• April 9, 2013 at 8:08 am

      “Trade has to make everyone better off !” But Nelson…don’t you realize that this policy is not making everyone better off?

    • Jeffrey Laryea
      April 20, 2013 at 8:37 pm

      Nelson, what exactly do you mean by “fair value”. Value is a pretty subjective and intrinsic concept, and thus, it being classified as fair or unfair should be left solely in the hands of the consumer. Its a “beauty lies in the eye of the beholder” kind of quandary. Trying to decide this on behalf of the general public could end up as economic suicide. Most decisions taken in such situations would be in favour of the best political outcome and hardly ever the best economic outcome. Protecting an industry would just be another way of forcefully( and i use this word loosely) taking/stealing money from everyone in your country and giving it to your friend in the hopes that he will make something of himself with it. Now i don’t think you’d be willing to do that, would you? In my opinion, industries should not be protected. Chances are, the ones worth protecting at all will be able to tough it out and stand tall when its all said and done.
      The government could rather try to build programs that would help these “losing” industries channel their resources towards ventures that show promise of high productivity.

  4. Leon John
    April 10, 2013 at 8:29 pm

    In my point of view the U.S. government imposed the tariff to protect the Alabama catfish industry as well as the U.S. catfish consumers. Alabama being the second largest producer of catfish after Mississippi, In the last 10 years a sharp decline has been felt among catfish farmers due to unfair foreign pricing. Foreign fish mainly those from Vietnam and China are set at such a low price that its hurts the U.S. catfish industry, the foreign markets can set low prices because they often don’t test for carcinogens or other harmful chemicals in their fish. Because of the unfair pricing U.S. catfish farmers have had to decrease employment in order to keep their business profitable.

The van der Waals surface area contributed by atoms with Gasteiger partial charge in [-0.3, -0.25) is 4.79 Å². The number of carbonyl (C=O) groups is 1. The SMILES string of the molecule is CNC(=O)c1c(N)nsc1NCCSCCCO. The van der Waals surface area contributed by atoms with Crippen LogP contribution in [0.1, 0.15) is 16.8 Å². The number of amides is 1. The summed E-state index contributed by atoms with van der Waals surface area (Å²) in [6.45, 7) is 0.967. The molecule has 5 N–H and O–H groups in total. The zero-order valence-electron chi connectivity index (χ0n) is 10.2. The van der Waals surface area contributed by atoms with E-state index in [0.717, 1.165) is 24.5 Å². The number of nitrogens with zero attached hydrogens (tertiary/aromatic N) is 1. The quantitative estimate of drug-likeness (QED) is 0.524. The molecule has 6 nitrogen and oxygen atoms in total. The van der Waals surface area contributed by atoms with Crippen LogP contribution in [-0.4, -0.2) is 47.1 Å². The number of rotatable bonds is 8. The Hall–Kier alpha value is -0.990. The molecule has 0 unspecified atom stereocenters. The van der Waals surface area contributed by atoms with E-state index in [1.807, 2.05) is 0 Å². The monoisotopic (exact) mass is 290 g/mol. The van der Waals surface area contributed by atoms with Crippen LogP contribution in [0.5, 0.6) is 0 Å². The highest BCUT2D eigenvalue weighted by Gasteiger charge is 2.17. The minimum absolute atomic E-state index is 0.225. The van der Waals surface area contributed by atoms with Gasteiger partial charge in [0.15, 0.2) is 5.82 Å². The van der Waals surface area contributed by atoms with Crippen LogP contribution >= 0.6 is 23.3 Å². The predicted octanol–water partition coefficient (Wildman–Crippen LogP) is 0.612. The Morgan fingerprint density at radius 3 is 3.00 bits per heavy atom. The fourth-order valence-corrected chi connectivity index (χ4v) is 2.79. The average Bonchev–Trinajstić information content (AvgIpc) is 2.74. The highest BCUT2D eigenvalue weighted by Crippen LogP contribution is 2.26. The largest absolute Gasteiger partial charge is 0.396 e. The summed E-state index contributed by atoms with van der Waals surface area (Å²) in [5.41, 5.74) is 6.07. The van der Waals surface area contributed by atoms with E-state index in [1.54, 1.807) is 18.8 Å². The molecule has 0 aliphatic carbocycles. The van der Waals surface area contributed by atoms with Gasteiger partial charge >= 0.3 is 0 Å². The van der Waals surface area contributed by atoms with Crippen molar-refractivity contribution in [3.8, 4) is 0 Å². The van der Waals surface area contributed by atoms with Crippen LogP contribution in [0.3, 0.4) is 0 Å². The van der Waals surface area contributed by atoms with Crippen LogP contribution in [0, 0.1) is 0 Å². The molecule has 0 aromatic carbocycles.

Will Pearce, owner of Pearce Catfish Farms in Marion Junction said in a previous interview with the (Selma Times Journal) that If the catfish industry were to disappear tomorrow, he knows that that part of the state would really suffer, there would be several jobs between suppliers and farmers that would be taken away.
    Also Rick Oates, Alabama Farmers Federation catfish commodity director, said in a previous interview with the Times-Journal that the decision to raise imports costs will directly affect Alabama and U.S. farm raised catfish in a positive way.“Catfish farming is a vital part of the economy in west Alabama,” Oates said. “Approximately 5,800 jobs are dependent on the industry and it contributes $158 million to Alabama’s economy.”
    U.S. catfish consumers can now benefit by getting safe products from U.S. catfish farmers. Also the society is better off because of open employment opportunities in the catfish industry which will unable the society to gain income. The U.S. government also earns income through the imposed tariffs which can be used to build schools, health care centers, public transport in order to improve the living standard of the people.